Jane Weaver's 'Love in Constant Spectacle' Asks You to Read Between the Lines

BY Eric HillPublished Apr 4, 2024


Durability in most art fields involves finding elements that can withstand repetition and subjecting them to perpetual refinement and occasional reinvention. Jane Weaver's three decades in music have been marked by a few dead end paths before she, at the beginning of this century, put down a brand new cornerstone to build upon. Her solo work progressed from a kind of mystical progressive folk and gradually mutated from an acoustic space into one that embraced several decades worth of technology. One could say that Love in Constant Spectacle functions as a summary of sorts.

Weaver's last album, 2021's dance friendly Flock, maintained a kind of hermetic otherness within the hip-shaking context of very approachable music. Love in Constant Spectacle's focus is slightly more inward-facing, but Weaver still finds ways to create distance between intention and expression even when she herself is the topic. Subjecting her lyrics to a cut and paste session, she fed them into a few rounds of Google Translate before returning them to English. The results have a kind of softened specificity, fulfilling Weaver's desire to approximate the slight dislocation often found in foreign film subtitles.

Another kind of translation comes in the form of longtime PJ Harvey collaborator John Parish, who was hired to produce the album. His contributions are felt more in the shape than the sound of Love in Constant Spectacle. There is an economy of elements that eases Weaver's exploratory tendencies into pop songs without sacrificing any of her core identity. Lead single "Perfect Storm" recasts the loose artiness usually found in works by Cate Le Bon or Beak> into a compact bit of hypno-pop that warns about dangers that hide within a perhaps-too-perfect love. Parish also encourages moments of quiet, as on "Motif," which features only voice, acoustic guitar and lived-in advice: "Don't try to be the light / See the light."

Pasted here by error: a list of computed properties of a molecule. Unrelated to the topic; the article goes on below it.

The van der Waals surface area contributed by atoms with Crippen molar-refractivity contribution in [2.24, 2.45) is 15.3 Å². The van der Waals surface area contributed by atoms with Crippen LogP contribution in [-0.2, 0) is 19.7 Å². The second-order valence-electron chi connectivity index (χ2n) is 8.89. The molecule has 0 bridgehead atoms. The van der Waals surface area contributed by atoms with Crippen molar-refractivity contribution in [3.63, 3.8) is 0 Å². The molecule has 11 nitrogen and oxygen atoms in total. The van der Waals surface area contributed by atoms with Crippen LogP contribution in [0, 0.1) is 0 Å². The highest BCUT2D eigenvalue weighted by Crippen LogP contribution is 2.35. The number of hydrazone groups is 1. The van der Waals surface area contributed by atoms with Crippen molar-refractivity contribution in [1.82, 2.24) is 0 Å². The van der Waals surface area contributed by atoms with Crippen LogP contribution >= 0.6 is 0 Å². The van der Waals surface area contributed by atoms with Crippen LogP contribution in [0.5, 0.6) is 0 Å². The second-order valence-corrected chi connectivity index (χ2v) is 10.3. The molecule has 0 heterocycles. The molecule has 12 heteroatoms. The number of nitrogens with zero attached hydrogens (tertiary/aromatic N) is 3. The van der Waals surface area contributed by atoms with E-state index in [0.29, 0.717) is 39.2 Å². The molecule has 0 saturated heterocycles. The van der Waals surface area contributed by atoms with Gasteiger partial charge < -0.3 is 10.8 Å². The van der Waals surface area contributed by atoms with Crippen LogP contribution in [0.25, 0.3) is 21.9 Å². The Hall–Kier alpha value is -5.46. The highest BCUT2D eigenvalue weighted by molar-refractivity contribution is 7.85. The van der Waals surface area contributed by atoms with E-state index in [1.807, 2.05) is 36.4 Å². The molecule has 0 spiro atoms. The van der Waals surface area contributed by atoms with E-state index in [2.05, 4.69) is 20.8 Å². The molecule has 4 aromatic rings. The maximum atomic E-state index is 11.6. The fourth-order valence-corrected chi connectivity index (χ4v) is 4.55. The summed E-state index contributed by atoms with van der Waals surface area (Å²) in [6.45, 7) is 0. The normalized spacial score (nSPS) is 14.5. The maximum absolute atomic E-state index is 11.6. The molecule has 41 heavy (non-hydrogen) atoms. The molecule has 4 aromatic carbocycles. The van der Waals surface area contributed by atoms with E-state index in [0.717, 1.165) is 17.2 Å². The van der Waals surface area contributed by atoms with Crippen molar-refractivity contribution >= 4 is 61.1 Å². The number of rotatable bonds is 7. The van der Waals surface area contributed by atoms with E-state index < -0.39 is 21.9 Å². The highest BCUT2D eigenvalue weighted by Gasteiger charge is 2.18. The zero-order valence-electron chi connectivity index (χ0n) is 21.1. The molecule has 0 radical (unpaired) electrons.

The pressure that Parish and Weaver apply to these songs create glittering and somewhat unexpected gems — the title track suggests an alternate reality where Kate Bush fronts a '90s dream pop band, while "Happiness in Proximity" features the kind of shuffling loops that define Weaver's recent sound but held within is a rustic psychedelia that harkens to her earlier albums.

Love in Constant Spectacle features all of Weaver's strengths and none of her (very few) weaknesses. There's a kind of magical play here that conceals the emotional weight the album continuously heaves skyward, any evidence of the effort smoothed out in the subtitles.

(Fire Records)

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